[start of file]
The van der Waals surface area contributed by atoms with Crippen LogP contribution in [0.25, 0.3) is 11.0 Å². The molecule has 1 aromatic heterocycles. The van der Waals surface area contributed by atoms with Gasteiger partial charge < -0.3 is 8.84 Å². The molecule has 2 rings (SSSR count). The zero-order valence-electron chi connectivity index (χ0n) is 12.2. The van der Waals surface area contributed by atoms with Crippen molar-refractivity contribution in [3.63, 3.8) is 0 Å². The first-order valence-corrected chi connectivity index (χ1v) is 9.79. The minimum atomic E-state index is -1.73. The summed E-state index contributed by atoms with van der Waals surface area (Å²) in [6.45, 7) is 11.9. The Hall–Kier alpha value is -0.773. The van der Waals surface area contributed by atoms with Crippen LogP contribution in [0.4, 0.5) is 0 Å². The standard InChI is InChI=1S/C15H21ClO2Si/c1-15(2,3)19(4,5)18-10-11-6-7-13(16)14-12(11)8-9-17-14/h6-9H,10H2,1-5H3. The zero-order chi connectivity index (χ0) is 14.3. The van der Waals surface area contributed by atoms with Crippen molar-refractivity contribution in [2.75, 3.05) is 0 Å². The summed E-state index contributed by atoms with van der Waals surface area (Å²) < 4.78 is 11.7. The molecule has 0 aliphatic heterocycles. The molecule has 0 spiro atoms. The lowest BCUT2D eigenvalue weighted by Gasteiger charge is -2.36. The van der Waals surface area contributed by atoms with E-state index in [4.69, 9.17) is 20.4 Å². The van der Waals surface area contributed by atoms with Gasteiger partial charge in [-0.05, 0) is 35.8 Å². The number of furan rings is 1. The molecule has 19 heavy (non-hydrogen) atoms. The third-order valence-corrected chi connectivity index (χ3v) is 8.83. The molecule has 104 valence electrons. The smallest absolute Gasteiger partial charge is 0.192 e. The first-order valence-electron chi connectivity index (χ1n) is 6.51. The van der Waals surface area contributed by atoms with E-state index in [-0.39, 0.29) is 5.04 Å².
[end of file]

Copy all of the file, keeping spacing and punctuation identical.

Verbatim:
The van der Waals surface area contributed by atoms with Crippen LogP contribution in [0.25, 0.3) is 11.0 Å². The molecule has 1 aromatic heterocycles. The van der Waals surface area contributed by atoms with Gasteiger partial charge < -0.3 is 8.84 Å². The molecule has 2 rings (SSSR count). The zero-order valence-electron chi connectivity index (χ0n) is 12.2. The van der Waals surface area contributed by atoms with Crippen molar-refractivity contribution in [3.63, 3.8) is 0 Å². The first-order valence-corrected chi connectivity index (χ1v) is 9.79. The minimum atomic E-state index is -1.73. The summed E-state index contributed by atoms with van der Waals surface area (Å²) in [6.45, 7) is 11.9. The Hall–Kier alpha value is -0.773. The van der Waals surface area contributed by atoms with Crippen LogP contribution in [0.4, 0.5) is 0 Å². The standard InChI is InChI=1S/C15H21ClO2Si/c1-15(2,3)19(4,5)18-10-11-6-7-13(16)14-12(11)8-9-17-14/h6-9H,10H2,1-5H3. The zero-order chi connectivity index (χ0) is 14.3. The van der Waals surface area contributed by atoms with Crippen molar-refractivity contribution in [2.75, 3.05) is 0 Å². The summed E-state index contributed by atoms with van der Waals surface area (Å²) < 4.78 is 11.7. The molecule has 0 aliphatic heterocycles. The molecule has 0 spiro atoms. The lowest BCUT2D eigenvalue weighted by Gasteiger charge is -2.36. The van der Waals surface area contributed by atoms with E-state index in [4.69, 9.17) is 20.4 Å². The van der Waals surface area contributed by atoms with Gasteiger partial charge in [-0.05, 0) is 35.8 Å². The number of furan rings is 1. The molecule has 19 heavy (non-hydrogen) atoms. The third-order valence-corrected chi connectivity index (χ3v) is 8.83. The molecule has 104 valence electrons. The smallest absolute Gasteiger partial charge is 0.192 e. The first-order valence-electron chi connectivity index (χ1n) is 6.51. The van der Waals surface area contributed by atoms with E-state index in [-0.39, 0.29) is 5.04 Å².